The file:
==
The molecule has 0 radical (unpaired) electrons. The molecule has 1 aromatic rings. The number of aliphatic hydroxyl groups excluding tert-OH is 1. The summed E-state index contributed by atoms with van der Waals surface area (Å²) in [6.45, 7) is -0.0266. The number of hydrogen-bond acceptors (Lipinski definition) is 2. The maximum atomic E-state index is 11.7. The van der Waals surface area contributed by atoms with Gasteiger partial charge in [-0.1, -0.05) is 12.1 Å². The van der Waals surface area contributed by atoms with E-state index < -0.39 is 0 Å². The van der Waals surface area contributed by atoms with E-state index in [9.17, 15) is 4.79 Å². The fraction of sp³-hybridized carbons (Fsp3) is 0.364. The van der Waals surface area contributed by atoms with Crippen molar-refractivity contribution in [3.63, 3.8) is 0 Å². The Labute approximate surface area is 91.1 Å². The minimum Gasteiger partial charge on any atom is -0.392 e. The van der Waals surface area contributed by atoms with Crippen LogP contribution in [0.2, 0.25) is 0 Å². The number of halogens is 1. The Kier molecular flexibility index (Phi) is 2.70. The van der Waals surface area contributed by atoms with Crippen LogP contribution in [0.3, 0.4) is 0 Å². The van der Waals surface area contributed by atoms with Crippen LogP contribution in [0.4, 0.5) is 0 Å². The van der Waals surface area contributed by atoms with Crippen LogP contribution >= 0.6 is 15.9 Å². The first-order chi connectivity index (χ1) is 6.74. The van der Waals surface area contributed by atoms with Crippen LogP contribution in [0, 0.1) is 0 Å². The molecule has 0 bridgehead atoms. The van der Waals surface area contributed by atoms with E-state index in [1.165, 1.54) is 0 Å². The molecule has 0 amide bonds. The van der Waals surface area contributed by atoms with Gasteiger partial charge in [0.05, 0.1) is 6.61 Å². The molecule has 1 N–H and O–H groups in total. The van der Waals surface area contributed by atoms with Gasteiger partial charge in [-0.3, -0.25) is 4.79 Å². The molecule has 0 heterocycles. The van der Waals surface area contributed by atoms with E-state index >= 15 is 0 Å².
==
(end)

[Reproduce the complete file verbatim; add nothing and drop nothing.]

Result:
The molecule has 0 radical (unpaired) electrons. The molecule has 1 aromatic rings. The number of aliphatic hydroxyl groups excluding tert-OH is 1. The summed E-state index contributed by atoms with van der Waals surface area (Å²) in [6.45, 7) is -0.0266. The number of hydrogen-bond acceptors (Lipinski definition) is 2. The maximum atomic E-state index is 11.7. The van der Waals surface area contributed by atoms with Gasteiger partial charge in [-0.1, -0.05) is 12.1 Å². The van der Waals surface area contributed by atoms with E-state index < -0.39 is 0 Å². The van der Waals surface area contributed by atoms with E-state index in [9.17, 15) is 4.79 Å². The fraction of sp³-hybridized carbons (Fsp3) is 0.364. The van der Waals surface area contributed by atoms with Crippen molar-refractivity contribution in [3.63, 3.8) is 0 Å². The Labute approximate surface area is 91.1 Å². The minimum Gasteiger partial charge on any atom is -0.392 e. The van der Waals surface area contributed by atoms with Crippen LogP contribution in [0.2, 0.25) is 0 Å². The number of halogens is 1. The Kier molecular flexibility index (Phi) is 2.70. The van der Waals surface area contributed by atoms with Crippen LogP contribution in [0.3, 0.4) is 0 Å². The van der Waals surface area contributed by atoms with Crippen LogP contribution in [0.4, 0.5) is 0 Å². The van der Waals surface area contributed by atoms with Crippen LogP contribution >= 0.6 is 15.9 Å². The first-order chi connectivity index (χ1) is 6.74. The van der Waals surface area contributed by atoms with Crippen LogP contribution in [0, 0.1) is 0 Å². The molecule has 0 bridgehead atoms. The van der Waals surface area contributed by atoms with E-state index in [1.165, 1.54) is 0 Å². The molecule has 0 amide bonds. The van der Waals surface area contributed by atoms with Gasteiger partial charge in [0.05, 0.1) is 6.61 Å². The molecule has 1 N–H and O–H groups in total. The van der Waals surface area contributed by atoms with Gasteiger partial charge in [-0.3, -0.25) is 4.79 Å². The molecule has 0 heterocycles. The van der Waals surface area contributed by atoms with E-state index >= 15 is 0 Å².